St. Augustine of Hippo (354-430) in his treatise De bono coniugale (On the Good of Marriage) argues that obedience is a greater virtue than continence.
He states: “The good of obedience is better than of continence.” And why? Because “marriage is in no place condemned by authority of our Scriptures, but disobedience is in no place acquitted.” In other words, marriage is permitted, but not required of everyone, whereas obedience to lawful authority is required of every person. Then he asks, “If therefore there be set before us a virgin about to continue so, but yet disobedient, and a married woman who could not continue a virgin, but yet obedient, which shall we call better?” (29)
He notes that “obedience is in a certain way the mother of all virtues,” for obedience is the virtue “whereby precepts are complied with.” However, he observes that there may be obedience without virginity and virginity without obedience.
First, regarding obedience without virginity, he says: “There may be obedience without virginity, because virginity is of counsel, not of precept.” (30) Celibacy is a counsel because its external practice is not required of every person, but only recommended, as Christ said, “Whoso can receive, let him receive” (Matt 19:12).
St. Augustine distinguishes between the virtues of continence and chastity: “There may be obedience to precepts without virginity, but not without chastity. For it pertains unto chastity, not to commit fornication, not to commit adultery, to be defiled by no unlawful intercourse: and whoso observe not these, do contrary to the precepts of God.” (30) Chastity is the virtue whereby one abstains from unlawful sexual intercourse, whereas continence is the virtue whereby one abstains from all sexual intercourse. Chastity is a precept required of every person, whereas continence is a counsel pertaining to those who have chosen the celibate state of life. Married spouses are called to practice conjugal chastity; those who are not married are called to practice chastity by continence.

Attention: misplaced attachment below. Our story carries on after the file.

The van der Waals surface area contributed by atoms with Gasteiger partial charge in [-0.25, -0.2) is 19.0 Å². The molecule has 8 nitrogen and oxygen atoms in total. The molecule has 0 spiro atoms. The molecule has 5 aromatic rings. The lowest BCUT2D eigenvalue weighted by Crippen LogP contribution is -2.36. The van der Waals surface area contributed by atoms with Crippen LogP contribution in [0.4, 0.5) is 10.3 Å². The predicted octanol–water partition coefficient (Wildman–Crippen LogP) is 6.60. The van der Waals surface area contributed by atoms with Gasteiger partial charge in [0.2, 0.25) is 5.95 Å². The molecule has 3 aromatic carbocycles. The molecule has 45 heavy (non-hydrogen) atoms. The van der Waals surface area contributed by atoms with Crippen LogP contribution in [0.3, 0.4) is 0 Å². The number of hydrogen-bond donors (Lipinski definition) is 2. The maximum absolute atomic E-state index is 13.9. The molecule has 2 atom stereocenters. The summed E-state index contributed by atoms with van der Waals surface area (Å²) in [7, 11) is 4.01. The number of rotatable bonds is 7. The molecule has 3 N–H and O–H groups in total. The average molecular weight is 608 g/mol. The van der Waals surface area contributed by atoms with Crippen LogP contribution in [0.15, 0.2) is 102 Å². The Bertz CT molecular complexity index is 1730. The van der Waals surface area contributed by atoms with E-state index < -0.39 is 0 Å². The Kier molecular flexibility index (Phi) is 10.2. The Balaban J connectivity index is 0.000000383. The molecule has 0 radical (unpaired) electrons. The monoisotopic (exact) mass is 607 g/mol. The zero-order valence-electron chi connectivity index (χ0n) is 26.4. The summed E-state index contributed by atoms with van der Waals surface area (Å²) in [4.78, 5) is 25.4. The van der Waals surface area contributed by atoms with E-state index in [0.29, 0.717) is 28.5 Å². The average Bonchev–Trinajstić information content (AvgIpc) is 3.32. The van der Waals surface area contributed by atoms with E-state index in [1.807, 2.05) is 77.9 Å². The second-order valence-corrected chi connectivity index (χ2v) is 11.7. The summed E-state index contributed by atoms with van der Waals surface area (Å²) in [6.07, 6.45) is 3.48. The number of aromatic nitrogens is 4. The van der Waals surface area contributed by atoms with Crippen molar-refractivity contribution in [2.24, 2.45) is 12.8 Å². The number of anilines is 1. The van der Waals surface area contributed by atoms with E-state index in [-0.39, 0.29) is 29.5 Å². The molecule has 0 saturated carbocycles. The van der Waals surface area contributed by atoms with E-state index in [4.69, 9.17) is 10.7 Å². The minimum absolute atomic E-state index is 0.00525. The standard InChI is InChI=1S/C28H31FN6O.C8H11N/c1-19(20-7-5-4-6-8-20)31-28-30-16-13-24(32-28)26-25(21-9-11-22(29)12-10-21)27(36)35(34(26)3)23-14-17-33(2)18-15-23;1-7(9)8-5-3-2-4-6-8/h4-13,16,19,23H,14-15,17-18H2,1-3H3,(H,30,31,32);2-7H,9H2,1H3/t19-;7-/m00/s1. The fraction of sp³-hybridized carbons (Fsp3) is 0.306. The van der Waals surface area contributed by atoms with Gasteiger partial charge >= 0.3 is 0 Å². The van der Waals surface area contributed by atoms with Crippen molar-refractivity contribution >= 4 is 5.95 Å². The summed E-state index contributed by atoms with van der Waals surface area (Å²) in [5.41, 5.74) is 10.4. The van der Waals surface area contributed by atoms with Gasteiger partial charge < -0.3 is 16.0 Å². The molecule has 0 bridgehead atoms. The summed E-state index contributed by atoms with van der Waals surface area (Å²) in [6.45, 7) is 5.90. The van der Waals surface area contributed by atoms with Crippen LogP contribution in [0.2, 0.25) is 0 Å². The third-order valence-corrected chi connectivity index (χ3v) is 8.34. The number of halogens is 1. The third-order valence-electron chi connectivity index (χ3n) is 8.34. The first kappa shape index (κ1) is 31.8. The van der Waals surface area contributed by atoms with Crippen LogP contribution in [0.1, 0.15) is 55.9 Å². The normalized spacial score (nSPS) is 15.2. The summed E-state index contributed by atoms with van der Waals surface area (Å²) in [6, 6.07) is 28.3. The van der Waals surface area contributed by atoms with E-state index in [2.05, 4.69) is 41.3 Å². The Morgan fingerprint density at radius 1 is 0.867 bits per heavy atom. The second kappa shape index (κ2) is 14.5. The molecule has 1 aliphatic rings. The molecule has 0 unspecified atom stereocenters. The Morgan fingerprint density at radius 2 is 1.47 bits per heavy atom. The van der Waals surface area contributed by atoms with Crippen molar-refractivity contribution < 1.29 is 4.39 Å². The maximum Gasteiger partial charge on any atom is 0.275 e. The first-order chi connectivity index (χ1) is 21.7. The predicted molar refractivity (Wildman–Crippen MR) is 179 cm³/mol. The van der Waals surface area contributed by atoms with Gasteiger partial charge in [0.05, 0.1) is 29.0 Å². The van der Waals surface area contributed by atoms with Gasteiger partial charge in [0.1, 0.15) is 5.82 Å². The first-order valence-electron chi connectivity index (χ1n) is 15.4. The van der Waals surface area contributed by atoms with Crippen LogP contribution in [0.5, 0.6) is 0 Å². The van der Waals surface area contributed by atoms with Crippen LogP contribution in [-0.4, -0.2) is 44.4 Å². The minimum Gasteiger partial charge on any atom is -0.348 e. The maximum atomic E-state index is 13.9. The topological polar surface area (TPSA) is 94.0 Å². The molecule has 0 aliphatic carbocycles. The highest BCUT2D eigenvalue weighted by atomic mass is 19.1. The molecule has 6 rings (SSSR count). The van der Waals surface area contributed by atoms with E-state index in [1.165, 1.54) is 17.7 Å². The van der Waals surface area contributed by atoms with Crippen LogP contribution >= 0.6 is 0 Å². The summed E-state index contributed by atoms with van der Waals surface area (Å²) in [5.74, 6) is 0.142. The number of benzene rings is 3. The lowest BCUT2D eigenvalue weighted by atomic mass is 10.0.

Secondly, regarding virginity without disobedience, St. Augustine notes that “there may be virginity without obedience. . . . We have known many sacred virgins, talkative, curious, drunken, litigious, covetous, proud: all which are contrary to precepts.” Therefore, while affirming the three goods of chastity, continence, and obedience, he is led to conclude: “Not only is the obedient to be preferred to the disobedient, but a more obedient married woman to a less obedient virgin.” (30)
Quotations from A Select Library of the Nicene and Post-Nicene Fathers of the Christian Church, Vol. III, ed. Philip Schaff (Edinburgh: T&T Clark, 1886).